CHISPA TAKE: Chispa National Director Johana Vicente said, “We applaud Representatives Hayes and Cárdenas for this bold investment to accelerate the transition of the nation’s fleet from dirty, diesel-fueled school buses to zero-emission, electric school buses. Investing $25 billion to help 25 million children riding school buses breathe cleaner air in the formative years when their lungs are developing will make a big difference in their lives. Directing significant portions of this funding to low-income communities of color, who face the worst effects of environmental pollution, will ensure that we are addressing the needs of impacted communities first. After years of parents, students, and advocates organizing for a clean ride for kids, we are excited to work with Congress to pass funding to bring more electric school buses to communities throughout the country.”

OUR TAKE: LCV Vice President of Government Affairs Sara Chieffo stated, “We commend Chairmen Pallone, Tonko and Rush for putting forth the first comprehensive climate bill in a decade. We appreciate the increased ambition in the CLEAN Future Act, especially the focus on reaching 100% clean electricity by 2035 and the investment of $25 billion over the next decade in clean electric school buses with a focus on targeting investments in Black, Indigenous and communities of color and low income communities most harmed by toxic pollution. We look forward to digging into this comprehensive legislation and working with the Energy & Commerce Committee as they refine and advance this legislation. We must tackle the climate crisis at the scale and pace required in a manner that addresses racial and social inequality, centers environmental justice and creates good, family-sustaining, union jobs.”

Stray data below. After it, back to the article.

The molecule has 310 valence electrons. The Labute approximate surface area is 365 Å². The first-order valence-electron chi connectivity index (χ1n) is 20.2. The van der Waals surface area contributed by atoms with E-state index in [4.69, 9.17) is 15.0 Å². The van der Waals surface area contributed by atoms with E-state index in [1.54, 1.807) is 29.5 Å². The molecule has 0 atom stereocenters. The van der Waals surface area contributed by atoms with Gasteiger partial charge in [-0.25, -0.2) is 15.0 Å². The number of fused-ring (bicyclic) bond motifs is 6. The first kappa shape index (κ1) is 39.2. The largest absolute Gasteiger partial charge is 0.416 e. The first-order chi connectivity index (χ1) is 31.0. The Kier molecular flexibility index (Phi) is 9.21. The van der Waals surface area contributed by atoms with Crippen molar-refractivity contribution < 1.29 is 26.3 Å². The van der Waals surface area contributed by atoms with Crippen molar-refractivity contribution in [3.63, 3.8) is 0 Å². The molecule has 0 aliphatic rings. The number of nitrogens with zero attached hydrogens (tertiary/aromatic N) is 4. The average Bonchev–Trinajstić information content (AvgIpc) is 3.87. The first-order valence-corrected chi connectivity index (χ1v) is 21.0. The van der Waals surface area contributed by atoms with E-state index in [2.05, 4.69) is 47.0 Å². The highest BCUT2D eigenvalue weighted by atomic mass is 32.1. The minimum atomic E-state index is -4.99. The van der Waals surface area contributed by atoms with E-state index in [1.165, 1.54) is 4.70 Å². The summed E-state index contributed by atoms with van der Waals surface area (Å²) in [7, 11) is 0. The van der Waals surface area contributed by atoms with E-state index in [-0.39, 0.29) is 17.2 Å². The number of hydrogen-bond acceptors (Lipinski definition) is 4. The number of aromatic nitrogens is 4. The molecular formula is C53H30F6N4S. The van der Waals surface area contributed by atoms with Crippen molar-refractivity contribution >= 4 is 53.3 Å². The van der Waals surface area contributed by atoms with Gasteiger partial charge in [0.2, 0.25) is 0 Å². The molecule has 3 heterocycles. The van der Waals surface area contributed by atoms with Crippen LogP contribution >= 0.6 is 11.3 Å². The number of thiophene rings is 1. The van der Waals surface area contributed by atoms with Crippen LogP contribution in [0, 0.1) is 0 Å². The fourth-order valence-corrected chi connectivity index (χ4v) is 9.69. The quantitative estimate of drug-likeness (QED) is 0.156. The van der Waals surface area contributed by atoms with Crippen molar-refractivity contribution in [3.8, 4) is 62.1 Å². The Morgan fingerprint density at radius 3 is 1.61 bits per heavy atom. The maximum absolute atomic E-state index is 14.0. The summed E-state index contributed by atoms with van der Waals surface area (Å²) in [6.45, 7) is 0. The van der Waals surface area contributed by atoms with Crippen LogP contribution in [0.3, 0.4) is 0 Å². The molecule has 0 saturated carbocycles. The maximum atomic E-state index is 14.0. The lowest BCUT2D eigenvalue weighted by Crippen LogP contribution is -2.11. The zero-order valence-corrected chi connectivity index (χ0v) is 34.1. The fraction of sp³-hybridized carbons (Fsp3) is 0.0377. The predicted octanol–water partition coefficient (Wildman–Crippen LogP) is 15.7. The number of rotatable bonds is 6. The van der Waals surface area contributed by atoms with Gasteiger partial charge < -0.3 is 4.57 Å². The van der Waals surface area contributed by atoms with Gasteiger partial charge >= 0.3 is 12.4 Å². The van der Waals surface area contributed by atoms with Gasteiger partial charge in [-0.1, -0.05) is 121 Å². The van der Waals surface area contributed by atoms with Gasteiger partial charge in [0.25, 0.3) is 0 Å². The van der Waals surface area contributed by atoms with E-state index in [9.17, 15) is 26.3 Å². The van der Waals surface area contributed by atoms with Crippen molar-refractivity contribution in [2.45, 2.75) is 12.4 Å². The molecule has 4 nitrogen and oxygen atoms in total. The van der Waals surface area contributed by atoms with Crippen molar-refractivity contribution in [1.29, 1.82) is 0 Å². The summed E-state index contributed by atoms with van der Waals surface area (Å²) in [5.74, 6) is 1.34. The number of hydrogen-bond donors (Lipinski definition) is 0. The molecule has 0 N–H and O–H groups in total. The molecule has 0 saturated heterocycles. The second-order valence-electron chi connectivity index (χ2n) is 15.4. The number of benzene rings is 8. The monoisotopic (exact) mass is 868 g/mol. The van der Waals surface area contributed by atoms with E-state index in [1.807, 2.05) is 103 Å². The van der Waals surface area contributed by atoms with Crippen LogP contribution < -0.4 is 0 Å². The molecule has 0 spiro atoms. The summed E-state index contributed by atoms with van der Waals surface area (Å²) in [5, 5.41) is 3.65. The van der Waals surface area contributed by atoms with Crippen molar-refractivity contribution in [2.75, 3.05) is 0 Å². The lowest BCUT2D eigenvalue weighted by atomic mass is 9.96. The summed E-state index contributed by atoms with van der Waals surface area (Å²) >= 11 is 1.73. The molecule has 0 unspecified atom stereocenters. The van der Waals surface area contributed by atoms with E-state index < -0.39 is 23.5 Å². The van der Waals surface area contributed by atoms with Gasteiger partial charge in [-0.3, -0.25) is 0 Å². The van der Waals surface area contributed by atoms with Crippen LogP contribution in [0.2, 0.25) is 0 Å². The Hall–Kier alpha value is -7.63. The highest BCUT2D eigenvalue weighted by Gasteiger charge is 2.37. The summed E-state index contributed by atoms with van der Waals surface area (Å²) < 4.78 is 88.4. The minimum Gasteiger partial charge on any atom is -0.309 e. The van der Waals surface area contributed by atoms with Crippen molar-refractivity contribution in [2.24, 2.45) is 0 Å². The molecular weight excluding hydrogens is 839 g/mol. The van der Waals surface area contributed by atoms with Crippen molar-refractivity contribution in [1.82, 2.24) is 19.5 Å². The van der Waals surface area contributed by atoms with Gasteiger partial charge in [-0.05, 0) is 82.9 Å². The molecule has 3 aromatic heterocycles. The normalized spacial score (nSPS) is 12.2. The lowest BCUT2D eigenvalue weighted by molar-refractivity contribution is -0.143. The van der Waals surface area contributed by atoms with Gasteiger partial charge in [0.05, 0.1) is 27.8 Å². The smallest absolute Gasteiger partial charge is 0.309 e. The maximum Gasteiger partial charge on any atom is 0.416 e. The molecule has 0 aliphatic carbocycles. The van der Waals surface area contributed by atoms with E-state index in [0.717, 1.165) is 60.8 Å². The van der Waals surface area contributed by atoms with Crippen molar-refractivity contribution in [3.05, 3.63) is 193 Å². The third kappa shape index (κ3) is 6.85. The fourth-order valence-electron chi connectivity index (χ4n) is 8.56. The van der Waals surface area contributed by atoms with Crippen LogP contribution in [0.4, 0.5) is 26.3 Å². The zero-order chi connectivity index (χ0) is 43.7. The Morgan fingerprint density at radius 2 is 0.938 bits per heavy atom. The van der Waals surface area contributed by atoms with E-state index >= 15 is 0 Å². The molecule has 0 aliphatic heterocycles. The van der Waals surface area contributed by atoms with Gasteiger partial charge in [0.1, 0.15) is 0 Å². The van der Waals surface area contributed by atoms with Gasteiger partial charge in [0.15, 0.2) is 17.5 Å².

HAALAND COMMITTEE VOTE: On Thursday, the Senate Committee on Energy and Natural Resources voted 11-9 to move Representative Deb Haaland’s nomination for secretary of the Interior to the Senate floor. While a number of fossil fuel industry allies, who’ve taken over $1 million each from the oil and gas industry, questioned Haaland’s pro-environment record, the committee’s approval was bipartisan. Haaland has a stellar record of fighting for people, science, climate action, and the protection of our iconic landscapes and cultural sites — with a 100% on LCV’s newly released 2020 National Environmental Scorecard.    

OUR TAKE: LCV President Gene Karpinski sent a letter to senators, urging them to vote yes on Haaland’s nomination. In the letter, Karpinski notes, “Haaland is an inspired choice to implement the Biden-Harris administration’s bold nature conservation agenda, ensuring we use all of our tools to fight climate change and share nature’s benefits equitably with all communities.”